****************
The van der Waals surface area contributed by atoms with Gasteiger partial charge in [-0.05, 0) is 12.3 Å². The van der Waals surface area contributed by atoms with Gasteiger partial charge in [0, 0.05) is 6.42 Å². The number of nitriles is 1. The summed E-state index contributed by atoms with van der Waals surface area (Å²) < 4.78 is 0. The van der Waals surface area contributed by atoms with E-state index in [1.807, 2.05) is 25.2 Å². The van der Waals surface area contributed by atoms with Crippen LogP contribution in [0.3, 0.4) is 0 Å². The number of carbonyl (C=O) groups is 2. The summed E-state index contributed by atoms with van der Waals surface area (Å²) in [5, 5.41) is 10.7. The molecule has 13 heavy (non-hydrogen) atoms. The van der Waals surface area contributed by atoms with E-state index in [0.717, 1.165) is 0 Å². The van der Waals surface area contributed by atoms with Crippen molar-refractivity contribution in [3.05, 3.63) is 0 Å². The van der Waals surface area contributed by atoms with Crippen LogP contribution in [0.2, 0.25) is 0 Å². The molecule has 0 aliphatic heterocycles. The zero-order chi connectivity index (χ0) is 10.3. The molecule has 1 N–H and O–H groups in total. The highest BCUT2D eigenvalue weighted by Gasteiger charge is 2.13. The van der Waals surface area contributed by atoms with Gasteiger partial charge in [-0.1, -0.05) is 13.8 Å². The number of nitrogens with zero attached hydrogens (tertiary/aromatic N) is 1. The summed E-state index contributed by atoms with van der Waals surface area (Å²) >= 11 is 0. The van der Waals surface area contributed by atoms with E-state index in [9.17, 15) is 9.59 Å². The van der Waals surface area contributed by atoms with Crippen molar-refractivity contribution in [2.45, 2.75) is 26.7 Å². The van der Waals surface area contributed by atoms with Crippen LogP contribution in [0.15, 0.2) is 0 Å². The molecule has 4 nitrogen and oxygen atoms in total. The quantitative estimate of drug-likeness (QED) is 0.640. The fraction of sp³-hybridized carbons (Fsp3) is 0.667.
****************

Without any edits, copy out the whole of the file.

The van der Waals surface area contributed by atoms with Gasteiger partial charge in [-0.05, 0) is 12.3 Å². The van der Waals surface area contributed by atoms with Gasteiger partial charge in [0, 0.05) is 6.42 Å². The number of nitriles is 1. The summed E-state index contributed by atoms with van der Waals surface area (Å²) < 4.78 is 0. The van der Waals surface area contributed by atoms with E-state index in [1.807, 2.05) is 25.2 Å². The van der Waals surface area contributed by atoms with Crippen LogP contribution in [0.3, 0.4) is 0 Å². The number of carbonyl (C=O) groups is 2. The summed E-state index contributed by atoms with van der Waals surface area (Å²) in [5, 5.41) is 10.7. The molecule has 13 heavy (non-hydrogen) atoms. The van der Waals surface area contributed by atoms with E-state index in [0.717, 1.165) is 0 Å². The van der Waals surface area contributed by atoms with Crippen molar-refractivity contribution in [3.05, 3.63) is 0 Å². The van der Waals surface area contributed by atoms with Crippen LogP contribution in [0.2, 0.25) is 0 Å². The molecule has 0 aliphatic heterocycles. The zero-order chi connectivity index (χ0) is 10.3. The molecule has 1 N–H and O–H groups in total. The highest BCUT2D eigenvalue weighted by Gasteiger charge is 2.13. The van der Waals surface area contributed by atoms with Gasteiger partial charge in [-0.1, -0.05) is 13.8 Å². The number of nitrogens with zero attached hydrogens (tertiary/aromatic N) is 1. The summed E-state index contributed by atoms with van der Waals surface area (Å²) >= 11 is 0. The van der Waals surface area contributed by atoms with E-state index in [9.17, 15) is 9.59 Å². The van der Waals surface area contributed by atoms with Crippen molar-refractivity contribution in [2.45, 2.75) is 26.7 Å². The van der Waals surface area contributed by atoms with Crippen LogP contribution in [0.15, 0.2) is 0 Å². The molecule has 4 nitrogen and oxygen atoms in total. The quantitative estimate of drug-likeness (QED) is 0.640. The fraction of sp³-hybridized carbons (Fsp3) is 0.667.